Creditworthy low- to moderate-income homebuyers are no different than any other homebuyer when it comes to achieving the American Dream of homeownership. Low- to moderate-income homebuyers are faced with many obstacles, like saving for a down payment while rent goes up. When you earn less, it is more difficult to keep your bills paid on time, your credit pristine, and your debt-to-income ratio (DTI) low enough to qualify for a home loan.
As a real estate agent of creditworthy low- to moderate-income homebuyers, and to best help these homebuyers overcome their unique obstacles, you need five traits to help them land a home within their budget.
Have the right experience. Have you sold homes in the price range and locations that qualify for low-income homebuyers? What examples do you have to show that you have been able to find valuable homes for buyers with similar budgets? You should be able to show your borrowers that you have what it takes to get them a good home.
Sometimes working with low- to moderate-income homebuyers requires practice in being creative and thinking outside the box, which can include persuading these homebuyers to consider fixer-uppers or foreclosures, speaking with Community Development Corporations or Local Land Banks, or viewing homes in distressed neighborhoods.
Be familiar with market trends. Do you know the current market trends for low- to moderate-income housing? Top agents know their local real estate market. When asked questions about their area, they know the answer—or they know where to go to find the answer. Top agents know basic factors, forces, and principles that shape the area economy. They know where to obtain current marketplace data, and they know how to use that information to benefit their client.
Know about available mortgage programs. Many of the best opportunities for homebuyers are government-mandated programs that help low-income individuals break into homeownership. These low-income loans offer below-market interest rates and payments, discounts on mortgage insurance, low down payment requirements, and sometimes even down payment assistance.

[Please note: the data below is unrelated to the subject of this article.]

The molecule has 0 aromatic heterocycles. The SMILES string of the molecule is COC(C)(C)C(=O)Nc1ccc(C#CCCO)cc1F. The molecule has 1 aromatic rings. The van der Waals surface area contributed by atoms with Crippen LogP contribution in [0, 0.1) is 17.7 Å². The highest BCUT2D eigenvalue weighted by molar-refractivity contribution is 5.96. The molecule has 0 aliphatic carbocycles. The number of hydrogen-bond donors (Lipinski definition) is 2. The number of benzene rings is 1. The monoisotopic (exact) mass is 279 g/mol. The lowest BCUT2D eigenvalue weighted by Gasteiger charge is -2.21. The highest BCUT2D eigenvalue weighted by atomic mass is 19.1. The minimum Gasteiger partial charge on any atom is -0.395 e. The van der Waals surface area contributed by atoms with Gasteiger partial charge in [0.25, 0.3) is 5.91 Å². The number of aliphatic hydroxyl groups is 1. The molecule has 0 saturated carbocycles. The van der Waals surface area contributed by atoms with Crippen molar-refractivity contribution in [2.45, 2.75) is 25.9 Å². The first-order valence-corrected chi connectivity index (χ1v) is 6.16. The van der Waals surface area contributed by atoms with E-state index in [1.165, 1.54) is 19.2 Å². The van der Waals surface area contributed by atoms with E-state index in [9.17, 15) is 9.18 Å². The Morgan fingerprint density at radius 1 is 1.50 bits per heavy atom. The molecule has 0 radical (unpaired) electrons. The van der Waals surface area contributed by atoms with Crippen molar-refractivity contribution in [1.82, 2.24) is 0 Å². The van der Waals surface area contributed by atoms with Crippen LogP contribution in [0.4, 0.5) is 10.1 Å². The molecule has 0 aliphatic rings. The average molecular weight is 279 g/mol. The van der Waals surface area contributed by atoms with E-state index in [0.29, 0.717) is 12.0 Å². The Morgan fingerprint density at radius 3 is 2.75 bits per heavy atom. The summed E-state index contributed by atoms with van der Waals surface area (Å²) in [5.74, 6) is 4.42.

Many of these programs require the borrower to complete some form of approved homebuyer education. Many of these programs require the homebuyer to live in the home—no vacation homes or rentals allowed. Keep on top of the requirements each program has and the benefits each may offer.
Know the best lenders and mortgage brokers. Before you spend time with any client, make sure they qualify for a loan, and then know their budget. Do you know lenders who have experience providing mortgage loans and products to low- to moderate-income homebuyers? The majority of these lenders offer down payment assistance (DPA) in some form, making it easier to buy a home for many who would otherwise struggle. Other lenders have other resources to help low- to moderate-income borrowers become homeowners.
Know the available down payment assistance programs. DPA programs provide cash to low-income homebuyers who can’t make the down payment or pay the closing costs involved in obtaining a mortgage. Typically, DPA programs are offered by federal, state, and local government agencies, as well as by nonprofit organizations or employers.
The benefits of DPA often include 0% interest rates, deferred payments, and forgivable loans. The amounts available to buyers can be as high as tens of thousands of dollars.
An example of such programs is Chenoa Fund, a DPA program available in all states except for New York.
To learn more, visit Chenoa Fund. Chenoa Fund is a program that offers DPA in the form of second mortgages. We offer five different second mortgage options, each with their own individual underwriting requirements and guidelines, in an effort to provide options to borrowers of any income and any DTI. Some of our options include products for both FHA and Conventional loans; features for some of our products include zero percent interest rates and no monthly payments. Click here to find an approved Chenoa Fund lender.
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